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Beam (structure)



  A beam is a structural element that carries load primarily in bending (flexure). Beams generally carry vertical gravitational forces but can also be used to carry horizontal loads (i.e. loads due to an earthquake or wind). The loads carried by a beam are transferred to columns, walls, or girders, which then transfer the force to adjacent structural compression members. In Light frame construction the joists rest on the beam.

Beams are characterized by their profile (the shape of their cross-section), their length, and their material. In contemporary construction, beams are typically made of steel, reinforced concrete, or wood. One of the most common types of steel beam is the I-beam or wide-flange beam (also known as a "universal beam" or, for stouter sections, a "universal column"). This is commonly used in steel-frame buildings and bridges. Other common beam profiles are the C-channel, the hollow structural section beam, the pipe, and the angle.

Additional recommended knowledge

Contents

Structural Characteristics

Internally, beams experience compressive, tensile and shear stresses as a result of the loads applied to them. Typically, under gravity loads, the original length of the beam is slightly reduced to enclose a smaller radius arc at the top of the beam, resulting in compression, while the same original beam length at the bottom of the beam is slightly stretched to enclose a larger radius arc, and so is under tension. The same original length of the middle of the beam, generally halfway between the top and bottom, is the same as the radial arc of bending, and so it is under neither compression nor tension, and defines the neutral axis (dotted line in the beam figure). Above the supports, the beam is exposed to shear stress. There are some reinforced concrete beams that are entirely in compression. These beams are known as prestressed concrete beams, and are fabricated to produce a compression more than the expected tension under loading conditions. High strength steel tendons are stretched while the beam is cast over them. Then, when the concrete has begun to cure, the tendons are released and the beam is immediately under eccentric axial loads. This eccentric loading creates an internal moment, and, in turn, increases the moment carrying capacity of the beam. They are commonly used on highway bridges.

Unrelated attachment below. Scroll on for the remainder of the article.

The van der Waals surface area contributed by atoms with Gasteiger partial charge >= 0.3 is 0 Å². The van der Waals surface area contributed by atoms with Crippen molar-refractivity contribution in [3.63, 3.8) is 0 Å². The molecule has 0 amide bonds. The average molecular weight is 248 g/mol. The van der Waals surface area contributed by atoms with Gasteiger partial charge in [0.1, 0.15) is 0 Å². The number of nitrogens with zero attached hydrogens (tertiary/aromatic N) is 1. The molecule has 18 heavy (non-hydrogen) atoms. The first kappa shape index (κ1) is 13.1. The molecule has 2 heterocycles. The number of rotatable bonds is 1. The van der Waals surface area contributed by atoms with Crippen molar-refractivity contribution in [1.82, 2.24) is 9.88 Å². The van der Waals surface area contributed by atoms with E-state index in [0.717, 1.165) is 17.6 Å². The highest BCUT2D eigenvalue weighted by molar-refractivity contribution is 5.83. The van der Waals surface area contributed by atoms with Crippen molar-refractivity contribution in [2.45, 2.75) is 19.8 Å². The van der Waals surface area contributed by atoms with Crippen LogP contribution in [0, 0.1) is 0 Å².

The primary tool for structural analysis of beams is the Euler-Bernoulli beam equation. Other mathematical methods for determining the deflection of beams include "method of virtual work" and the "slope deflection method". Engineers are interested in determining deflections because the beam may be in direct contact with a brittle material such as glass. Beam deflections are also minimised for aesthetic reasons. A visibly sagging beam, though structurally safe, is unsightly and to be avoided. A stiffer beam (high modulus of elasticity and high second moment of area) produces less deflection. Mathematical methods for determining the beam forces (internal forces of the beam and the forces that are imposed on the beam support) include the "moment distribution method", the force or flexibility method and the matrix stiffness method.

General Shapes

  Mostly the beams have rectangular cross sections in reinforced concrete buildings, but the most efficient cross-section is an I-shaped beam. The fact that most of the material is placed away from the neutral axis (axis of symmetry in case of I beams) increases the second moment of area of the beam which in turn increases the stiffness.

An I-beam is only the most efficient shape in one direction of bending: up and down looking at the profile as an I. If the beam is bent side to side , it functions as an H and is less efficient. The most efficient shape for both directions in 2D is a box (a square shell) however the most efficient shape for bending in any direction is a cylindrical shell or tube. But, for unidirectional bending, the I beam is king.

Efficiency means that for the same cross sectional area (Volume of beam per length) subjected to the same loading conditions, the beam deflects less.

Other shapes, like L (angles), C (Channels) or tubes, are also used in construction when there are special requirements.

See also

  • American Wood Council: Free Download Library Wood Construction Data
    • Wood Structural Design Data (pdf file)
    • online Span Calculator
  • Introduction to Structural Design, U. Virginia Dept. Architecture
    • Glossary
    • Course Sampler Lectures, Projects, Tests
    • Beams and Bending review points (follow using next buttons)
    • Structural Behavior and Design Approaches lectures (follow using next buttons)
  • U. Maryland, J.A. Clark School of Engineering: HAMLET engineering simulations and models
    • BeamAnalysis
  • U. Wisconsin-Stout, Strength of Materials online lectures, problems, tests/solutions, links, software
    • Beams I - Shear Forces and Bending Moments
    • Beams II - Bending Stress
  • Beam calculations in MS Excel from ExcelCalcs.com

References

  • Introduction to mechanics of solids, Egor P. Popov, Prentice-Hall, 1968
 
This article is licensed under the GNU Free Documentation License. It uses material from the Wikipedia article "Beam_(structure)". A list of authors is available in Wikipedia.
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